I was able to find some designs online that fit my needs.  The major constraint that I had to deal with is the impedance issue.  Nearly everything amateur radio related is 50 ohms, and nearly everything video related is 75.  The cheap Yagis paper written by Kent Britain, WA5VBJ, has a 75 ohm 421 Mhz antenna intended for amateur television (ATV).  My transmitter is 434 Mhz, but I figured it would be close enough.  The great thing about these designs is that they can be built using supplies from a standard hardware store.  The elements are made from #10 bare copper wire, and the beam is wood.

Completed antenna

An interesting characteristic of antennas, and RF in general, is that to get a stronger signal you often have to make compromises.  A Yagi works by increasing the directionality to increase the signal.  Unfortunately, because my plane is going to be flying around, I can’t be too directional.  To get better results, without making things worse, I decided to only use the reflector and “driven element”.  By  eliminating the “directors” I hope that I can get the best possible results. (If you’re confused by this “director”, “reflector”, and “driven element” gibberish, the best place to look is the wikipedia article.  But all that is necessary for this discussion is that the reflector is behind the driven element [which connects to the transmitter or receiver] and reflects the signal forward, and the directors go in front and focus the signal into a narrower beam).

Feed line soldered

There were some problems during construction that I should mention to help others wanting to try something like this.  The antenna designs specify that the feed cable should be soldered directly to the driven element.  This should work great on traditional 50 ohm radio cabling, such as LMR or RG-type cables.  These cables have copper braid shield around the circumference.  With the 75 ohm cable used in video, often made as cheaply as possible, a loose aluminum braid is used as the shield.  This is a major problem that I had to deal with.  It took me a while to even understand why the braid wasn’t soldering.  I think I assumed that the braid was made of tin.  After a few hours of searching, I discovered it was aluminum.  Aluminum oxide forms almost immediately and can’t be soldered to, so even sanding the wire doesn’t help.  There are solder pastes and fluxes that help, but I wasn’t interested in waiting for something to be shipped.  My solution, if you want to call it that, was to mechanically attach the braid to some other wire that can be soldered.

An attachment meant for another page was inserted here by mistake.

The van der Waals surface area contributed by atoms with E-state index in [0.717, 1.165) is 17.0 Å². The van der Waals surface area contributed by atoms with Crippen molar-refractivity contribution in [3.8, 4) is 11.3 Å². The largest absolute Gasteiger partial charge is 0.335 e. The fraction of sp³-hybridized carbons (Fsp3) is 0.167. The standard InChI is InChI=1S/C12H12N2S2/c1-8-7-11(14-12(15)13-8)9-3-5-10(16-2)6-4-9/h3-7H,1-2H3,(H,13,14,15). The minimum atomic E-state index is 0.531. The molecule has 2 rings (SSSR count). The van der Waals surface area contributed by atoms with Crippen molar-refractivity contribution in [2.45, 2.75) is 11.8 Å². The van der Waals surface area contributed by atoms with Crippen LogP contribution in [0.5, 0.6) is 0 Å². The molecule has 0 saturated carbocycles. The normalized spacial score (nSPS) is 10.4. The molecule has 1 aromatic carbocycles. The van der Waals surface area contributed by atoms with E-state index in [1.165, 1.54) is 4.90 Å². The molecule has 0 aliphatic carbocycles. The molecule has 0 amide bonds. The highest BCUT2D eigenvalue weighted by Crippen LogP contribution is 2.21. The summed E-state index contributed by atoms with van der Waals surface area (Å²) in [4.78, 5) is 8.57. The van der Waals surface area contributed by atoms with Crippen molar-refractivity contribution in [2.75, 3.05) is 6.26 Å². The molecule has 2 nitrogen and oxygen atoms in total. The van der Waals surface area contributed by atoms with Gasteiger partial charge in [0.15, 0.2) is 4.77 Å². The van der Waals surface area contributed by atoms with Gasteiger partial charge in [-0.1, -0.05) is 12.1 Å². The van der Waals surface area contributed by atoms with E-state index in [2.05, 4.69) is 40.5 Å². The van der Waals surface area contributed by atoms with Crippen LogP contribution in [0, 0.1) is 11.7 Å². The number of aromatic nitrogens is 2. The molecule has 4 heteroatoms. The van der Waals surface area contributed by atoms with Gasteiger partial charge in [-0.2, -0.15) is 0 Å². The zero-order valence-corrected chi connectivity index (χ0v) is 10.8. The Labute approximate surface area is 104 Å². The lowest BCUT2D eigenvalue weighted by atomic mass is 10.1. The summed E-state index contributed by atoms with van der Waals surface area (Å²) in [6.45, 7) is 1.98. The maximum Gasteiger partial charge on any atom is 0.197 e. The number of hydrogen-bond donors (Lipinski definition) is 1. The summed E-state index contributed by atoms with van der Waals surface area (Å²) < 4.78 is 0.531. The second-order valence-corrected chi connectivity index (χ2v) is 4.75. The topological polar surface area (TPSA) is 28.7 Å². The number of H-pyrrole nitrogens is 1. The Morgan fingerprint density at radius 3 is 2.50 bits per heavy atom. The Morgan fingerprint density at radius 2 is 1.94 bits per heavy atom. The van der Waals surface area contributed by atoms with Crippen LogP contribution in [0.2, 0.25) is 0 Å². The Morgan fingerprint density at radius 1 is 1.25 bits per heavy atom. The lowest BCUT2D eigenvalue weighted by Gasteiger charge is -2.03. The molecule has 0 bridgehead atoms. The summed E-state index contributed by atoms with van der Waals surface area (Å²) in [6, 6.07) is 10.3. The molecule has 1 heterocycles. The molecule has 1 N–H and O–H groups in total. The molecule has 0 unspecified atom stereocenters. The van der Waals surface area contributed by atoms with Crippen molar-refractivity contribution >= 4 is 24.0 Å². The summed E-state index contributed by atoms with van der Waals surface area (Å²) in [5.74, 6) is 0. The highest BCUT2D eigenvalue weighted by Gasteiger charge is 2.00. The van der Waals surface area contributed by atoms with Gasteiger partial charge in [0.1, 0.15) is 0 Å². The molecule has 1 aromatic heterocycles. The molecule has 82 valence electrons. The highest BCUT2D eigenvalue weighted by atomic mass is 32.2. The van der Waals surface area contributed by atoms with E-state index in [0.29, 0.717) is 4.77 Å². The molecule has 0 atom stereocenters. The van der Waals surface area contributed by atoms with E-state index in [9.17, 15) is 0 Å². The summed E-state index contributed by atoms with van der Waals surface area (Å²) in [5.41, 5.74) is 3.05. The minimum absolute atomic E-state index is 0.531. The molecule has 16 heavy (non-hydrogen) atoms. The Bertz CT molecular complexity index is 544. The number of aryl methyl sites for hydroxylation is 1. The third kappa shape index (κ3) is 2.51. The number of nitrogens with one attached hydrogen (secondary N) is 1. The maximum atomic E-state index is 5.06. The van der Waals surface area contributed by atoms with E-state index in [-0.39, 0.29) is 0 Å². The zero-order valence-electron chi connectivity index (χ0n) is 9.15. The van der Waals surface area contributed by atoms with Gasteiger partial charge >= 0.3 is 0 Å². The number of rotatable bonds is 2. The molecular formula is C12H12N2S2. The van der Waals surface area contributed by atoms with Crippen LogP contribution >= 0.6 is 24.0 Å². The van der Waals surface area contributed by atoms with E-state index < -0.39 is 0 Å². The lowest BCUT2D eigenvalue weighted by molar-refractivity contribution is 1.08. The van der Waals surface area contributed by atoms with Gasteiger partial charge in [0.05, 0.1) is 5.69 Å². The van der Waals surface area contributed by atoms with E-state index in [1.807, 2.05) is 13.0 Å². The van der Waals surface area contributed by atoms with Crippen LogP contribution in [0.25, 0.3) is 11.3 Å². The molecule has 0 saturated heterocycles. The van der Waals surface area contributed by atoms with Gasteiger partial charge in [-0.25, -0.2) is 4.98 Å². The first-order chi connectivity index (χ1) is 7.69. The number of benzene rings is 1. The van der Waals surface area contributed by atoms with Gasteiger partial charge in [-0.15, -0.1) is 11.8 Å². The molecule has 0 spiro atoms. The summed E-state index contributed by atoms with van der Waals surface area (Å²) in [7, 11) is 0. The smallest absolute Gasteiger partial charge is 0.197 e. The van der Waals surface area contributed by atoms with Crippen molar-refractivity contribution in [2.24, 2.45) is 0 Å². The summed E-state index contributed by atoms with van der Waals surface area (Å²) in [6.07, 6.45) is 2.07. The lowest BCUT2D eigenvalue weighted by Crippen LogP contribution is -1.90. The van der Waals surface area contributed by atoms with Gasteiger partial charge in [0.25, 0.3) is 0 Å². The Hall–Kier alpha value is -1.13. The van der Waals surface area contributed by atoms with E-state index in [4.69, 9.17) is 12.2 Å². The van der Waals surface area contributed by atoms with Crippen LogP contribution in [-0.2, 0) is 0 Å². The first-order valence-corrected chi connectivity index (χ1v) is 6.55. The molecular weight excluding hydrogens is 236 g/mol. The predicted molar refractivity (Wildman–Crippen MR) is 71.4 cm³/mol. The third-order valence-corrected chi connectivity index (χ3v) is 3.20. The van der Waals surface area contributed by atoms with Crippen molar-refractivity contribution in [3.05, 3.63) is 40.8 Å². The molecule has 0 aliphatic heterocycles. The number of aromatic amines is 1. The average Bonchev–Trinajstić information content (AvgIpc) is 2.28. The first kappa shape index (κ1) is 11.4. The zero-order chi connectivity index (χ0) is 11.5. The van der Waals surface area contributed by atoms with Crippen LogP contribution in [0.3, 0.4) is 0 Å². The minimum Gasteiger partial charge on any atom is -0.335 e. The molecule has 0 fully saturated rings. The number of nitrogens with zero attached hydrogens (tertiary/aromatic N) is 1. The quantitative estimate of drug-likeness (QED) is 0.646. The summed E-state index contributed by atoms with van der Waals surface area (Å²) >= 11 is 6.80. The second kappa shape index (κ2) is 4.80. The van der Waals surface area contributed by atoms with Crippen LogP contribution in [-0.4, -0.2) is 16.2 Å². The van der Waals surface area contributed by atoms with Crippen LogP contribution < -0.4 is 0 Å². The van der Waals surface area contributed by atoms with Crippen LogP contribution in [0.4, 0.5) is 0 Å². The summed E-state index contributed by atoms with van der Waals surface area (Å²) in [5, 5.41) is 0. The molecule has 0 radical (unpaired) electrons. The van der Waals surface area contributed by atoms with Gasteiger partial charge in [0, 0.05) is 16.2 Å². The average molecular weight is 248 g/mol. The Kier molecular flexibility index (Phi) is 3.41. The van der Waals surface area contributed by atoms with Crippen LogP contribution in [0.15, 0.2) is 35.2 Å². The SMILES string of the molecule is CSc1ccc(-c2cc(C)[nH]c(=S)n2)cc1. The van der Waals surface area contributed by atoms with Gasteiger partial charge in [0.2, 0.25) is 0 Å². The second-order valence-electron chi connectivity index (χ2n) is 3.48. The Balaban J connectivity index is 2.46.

In the first image of the post, I’m comparing the new antenna versus the others I used earlier.  When the Yagi was installed, I rotated the antenna 360˚in azimuth to get an idea for how directional the antenna really is.  There wasn’t much of a change in signal quality, so it isn’t very directional.  If the transmitter were further away it may have been more dramatic.  I am motivated to build a few more antennas, maybe with 1 and 2 directors to see which is better.  With that said, I’m pretty satisfied, and I’m hoping for good weather this weekend.

b.t.w: Just to dispel any fears that the shield is shorted to the center conductor, as it appears in the above photo, it was, and I fixed it.  Here is a photo of the feed point as it was when I tested it.  Also, notice that I got my driven elements and directors confused when I wrote on the board 🙂

Another view of the feed point


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First video (somewhat) successful!

Flying video

The weather sucked, but I was able to get out the the field this morning. I recorded about 17 minutes of video in total.  In the embedded clip, I edited out the majority of the static.  I’m a little disappointed that the signal quality is so poor.  I found a site that has some cheap Yagi antenna designs in 50 and 75 ohms.  I’ll probably try to build one this week and see how it goes.

More information about the camera is available in these posts, if you haven’t already seen them.

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The Camera module’s new look

Painted to match

Taking advantage of the crummy weather, I decided to paint the camera module to match my plane.  I didn’t just do it for the aesthetics, no really, I swear. 🙂  Actually, the real reason I painted it was to prevent stray light from making annoying reflections on the inside of the window.